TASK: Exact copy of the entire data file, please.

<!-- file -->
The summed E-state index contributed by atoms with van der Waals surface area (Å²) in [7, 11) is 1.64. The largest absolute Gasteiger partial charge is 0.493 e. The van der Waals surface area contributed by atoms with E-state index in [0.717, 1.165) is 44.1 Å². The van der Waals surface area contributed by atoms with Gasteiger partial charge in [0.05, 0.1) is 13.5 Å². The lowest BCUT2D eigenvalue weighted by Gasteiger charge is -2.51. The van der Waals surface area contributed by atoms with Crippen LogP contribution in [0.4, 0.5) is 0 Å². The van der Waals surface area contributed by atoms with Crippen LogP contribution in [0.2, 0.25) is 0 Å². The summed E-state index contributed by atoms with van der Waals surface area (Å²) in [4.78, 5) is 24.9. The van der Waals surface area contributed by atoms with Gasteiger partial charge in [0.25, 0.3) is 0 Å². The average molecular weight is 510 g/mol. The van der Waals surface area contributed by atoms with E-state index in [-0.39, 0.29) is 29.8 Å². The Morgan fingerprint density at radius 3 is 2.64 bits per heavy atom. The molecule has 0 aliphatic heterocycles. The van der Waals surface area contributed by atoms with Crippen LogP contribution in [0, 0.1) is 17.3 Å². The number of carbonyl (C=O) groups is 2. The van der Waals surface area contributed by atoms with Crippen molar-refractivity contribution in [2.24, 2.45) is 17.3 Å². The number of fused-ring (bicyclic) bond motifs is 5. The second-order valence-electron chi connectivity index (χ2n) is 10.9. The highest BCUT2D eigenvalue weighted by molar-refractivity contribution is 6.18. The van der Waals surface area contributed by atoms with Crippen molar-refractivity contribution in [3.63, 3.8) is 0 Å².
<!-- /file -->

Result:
The summed E-state index contributed by atoms with van der Waals surface area (Å²) in [7, 11) is 1.64. The largest absolute Gasteiger partial charge is 0.493 e. The van der Waals surface area contributed by atoms with E-state index in [0.717, 1.165) is 44.1 Å². The van der Waals surface area contributed by atoms with Gasteiger partial charge in [0.05, 0.1) is 13.5 Å². The lowest BCUT2D eigenvalue weighted by Gasteiger charge is -2.51. The van der Waals surface area contributed by atoms with Crippen LogP contribution in [0.4, 0.5) is 0 Å². The van der Waals surface area contributed by atoms with Crippen LogP contribution in [0.2, 0.25) is 0 Å². The summed E-state index contributed by atoms with van der Waals surface area (Å²) in [4.78, 5) is 24.9. The van der Waals surface area contributed by atoms with Gasteiger partial charge in [0.25, 0.3) is 0 Å². The average molecular weight is 510 g/mol. The van der Waals surface area contributed by atoms with E-state index in [-0.39, 0.29) is 29.8 Å². The Morgan fingerprint density at radius 3 is 2.64 bits per heavy atom. The molecule has 0 aliphatic heterocycles. The van der Waals surface area contributed by atoms with Crippen LogP contribution in [0, 0.1) is 17.3 Å². The number of carbonyl (C=O) groups is 2. The van der Waals surface area contributed by atoms with Crippen molar-refractivity contribution in [2.24, 2.45) is 17.3 Å². The number of fused-ring (bicyclic) bond motifs is 5. The second-order valence-electron chi connectivity index (χ2n) is 10.9. The highest BCUT2D eigenvalue weighted by molar-refractivity contribution is 6.18. The van der Waals surface area contributed by atoms with Crippen molar-refractivity contribution in [3.63, 3.8) is 0 Å².